- Ludos (conquest/playful love): This is the feeling of the (sexual) conquest of a partner. Although ludos is often thought of as being unattached without a committed relationship, to refer, for example, to what connects people in affairs and one-night stands, the playful element, the adventure in love, can of course also be experienced by couples in committed relationships with each other, for example, by bringing variety into their love lives and always trying out something new.
- Pragma (purposefulness): Expediency or pragmatism sounds unromantic and unfeeling in the context of love, but it does not have to be negative. While pragma is about entering into or maintaining a relationship for specific reasons (for example, to start a family or to have support and companionship in old age). The lovers are then united above all by the common goal and the attraction lies here in the personal abilities or characteristics of the people. But it is precisely this that can create very harmonious, compromising relationships that are characterized by reliable satisfaction and last into old age.
- Mania (obsession/possessive love): This rather extreme form of love is an intensification of Eros love. The:lover not only feels absolutely sexually attracted to the:partner:in and has the greatest longing for him:her, but can hardly imagine life without him:her. He:she is the center of life. Mania is usually felt by people who are afraid of loss. Exaggerated jealousy and insecurity are typical components of Mania love, which usually cannot have a long-term, healthy existence.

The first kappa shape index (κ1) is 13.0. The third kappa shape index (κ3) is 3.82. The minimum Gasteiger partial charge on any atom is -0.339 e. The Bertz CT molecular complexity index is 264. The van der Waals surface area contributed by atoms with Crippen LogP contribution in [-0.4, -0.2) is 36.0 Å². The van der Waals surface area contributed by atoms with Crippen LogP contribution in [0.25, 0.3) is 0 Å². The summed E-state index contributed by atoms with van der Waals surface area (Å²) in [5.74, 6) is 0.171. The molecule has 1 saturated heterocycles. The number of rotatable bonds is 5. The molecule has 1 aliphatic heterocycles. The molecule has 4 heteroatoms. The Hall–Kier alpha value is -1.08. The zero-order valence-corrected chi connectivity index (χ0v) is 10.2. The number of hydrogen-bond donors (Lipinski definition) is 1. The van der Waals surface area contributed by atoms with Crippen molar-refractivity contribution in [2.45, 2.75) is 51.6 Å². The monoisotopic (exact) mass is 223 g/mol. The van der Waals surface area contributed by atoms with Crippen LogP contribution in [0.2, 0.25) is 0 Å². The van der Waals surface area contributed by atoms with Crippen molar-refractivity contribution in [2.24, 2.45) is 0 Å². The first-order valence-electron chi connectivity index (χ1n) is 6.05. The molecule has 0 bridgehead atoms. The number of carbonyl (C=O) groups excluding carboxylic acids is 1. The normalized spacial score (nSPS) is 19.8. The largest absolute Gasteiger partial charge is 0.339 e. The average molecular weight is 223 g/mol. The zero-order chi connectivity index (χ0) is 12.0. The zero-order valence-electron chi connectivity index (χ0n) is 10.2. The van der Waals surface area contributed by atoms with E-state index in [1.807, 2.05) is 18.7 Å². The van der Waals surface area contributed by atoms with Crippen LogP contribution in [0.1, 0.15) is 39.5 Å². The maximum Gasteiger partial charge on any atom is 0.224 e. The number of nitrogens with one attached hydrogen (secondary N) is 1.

- Agape (selflessness/ altruism): Agape love puts the well-being of the partner above everything else, including one’s own well-being. It is characterized by helpfulness, willingness to sacrifice and unconditionality. It is what binds people emotionally to their partners, even when they become seriously ill, disfigured, emotionally withdrawn, or when the relationship goes through a serious crisis.
The 14 forms of love according to Tim Lomas
British psychologist Tim Lomas defines the concept of love more broadly and deals with different areas of life. He defines 14 forms of love, to which he assigns Greek terms, as does John Alan Lee, and adopts the Canadian’s terms, although he partially removes them from their purely romantic context.
- According to him, the non-interpersonal realm has three different types of love:
Meraki: The love of activities. This is the love people feel when they pursue their passions: Making music, drawing, going hiking, and so on.